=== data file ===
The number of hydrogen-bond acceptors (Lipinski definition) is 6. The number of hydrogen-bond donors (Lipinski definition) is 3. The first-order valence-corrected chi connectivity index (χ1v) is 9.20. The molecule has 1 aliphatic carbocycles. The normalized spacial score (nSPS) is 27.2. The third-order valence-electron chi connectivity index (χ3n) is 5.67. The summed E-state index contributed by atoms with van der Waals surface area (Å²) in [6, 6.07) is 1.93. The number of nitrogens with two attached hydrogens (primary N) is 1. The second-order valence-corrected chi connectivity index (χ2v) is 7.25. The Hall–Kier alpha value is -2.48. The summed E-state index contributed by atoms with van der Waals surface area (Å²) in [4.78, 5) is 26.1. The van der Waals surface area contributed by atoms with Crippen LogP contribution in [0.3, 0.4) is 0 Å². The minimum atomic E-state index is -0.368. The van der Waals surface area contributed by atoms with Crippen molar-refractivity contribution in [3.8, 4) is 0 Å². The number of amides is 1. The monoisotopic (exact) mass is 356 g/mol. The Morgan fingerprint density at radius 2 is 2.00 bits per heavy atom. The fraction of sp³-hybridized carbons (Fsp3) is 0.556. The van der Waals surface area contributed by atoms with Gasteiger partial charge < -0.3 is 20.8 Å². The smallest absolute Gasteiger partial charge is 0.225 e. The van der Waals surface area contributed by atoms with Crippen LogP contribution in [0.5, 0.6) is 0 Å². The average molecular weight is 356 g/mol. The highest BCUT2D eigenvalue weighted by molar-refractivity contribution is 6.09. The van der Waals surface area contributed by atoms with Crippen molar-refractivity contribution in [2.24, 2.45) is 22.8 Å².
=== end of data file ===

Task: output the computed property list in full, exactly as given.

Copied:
The number of hydrogen-bond acceptors (Lipinski definition) is 6. The number of hydrogen-bond donors (Lipinski definition) is 3. The first-order valence-corrected chi connectivity index (χ1v) is 9.20. The molecule has 1 aliphatic carbocycles. The normalized spacial score (nSPS) is 27.2. The third-order valence-electron chi connectivity index (χ3n) is 5.67. The summed E-state index contributed by atoms with van der Waals surface area (Å²) in [6, 6.07) is 1.93. The number of nitrogens with two attached hydrogens (primary N) is 1. The second-order valence-corrected chi connectivity index (χ2v) is 7.25. The Hall–Kier alpha value is -2.48. The summed E-state index contributed by atoms with van der Waals surface area (Å²) in [4.78, 5) is 26.1. The van der Waals surface area contributed by atoms with Crippen LogP contribution in [0.3, 0.4) is 0 Å². The minimum atomic E-state index is -0.368. The van der Waals surface area contributed by atoms with Crippen molar-refractivity contribution in [3.8, 4) is 0 Å². The number of amides is 1. The monoisotopic (exact) mass is 356 g/mol. The Morgan fingerprint density at radius 2 is 2.00 bits per heavy atom. The fraction of sp³-hybridized carbons (Fsp3) is 0.556. The van der Waals surface area contributed by atoms with Gasteiger partial charge < -0.3 is 20.8 Å². The smallest absolute Gasteiger partial charge is 0.225 e. The van der Waals surface area contributed by atoms with Crippen LogP contribution in [0.5, 0.6) is 0 Å². The average molecular weight is 356 g/mol. The highest BCUT2D eigenvalue weighted by molar-refractivity contribution is 6.09. The van der Waals surface area contributed by atoms with Crippen molar-refractivity contribution in [2.24, 2.45) is 22.8 Å².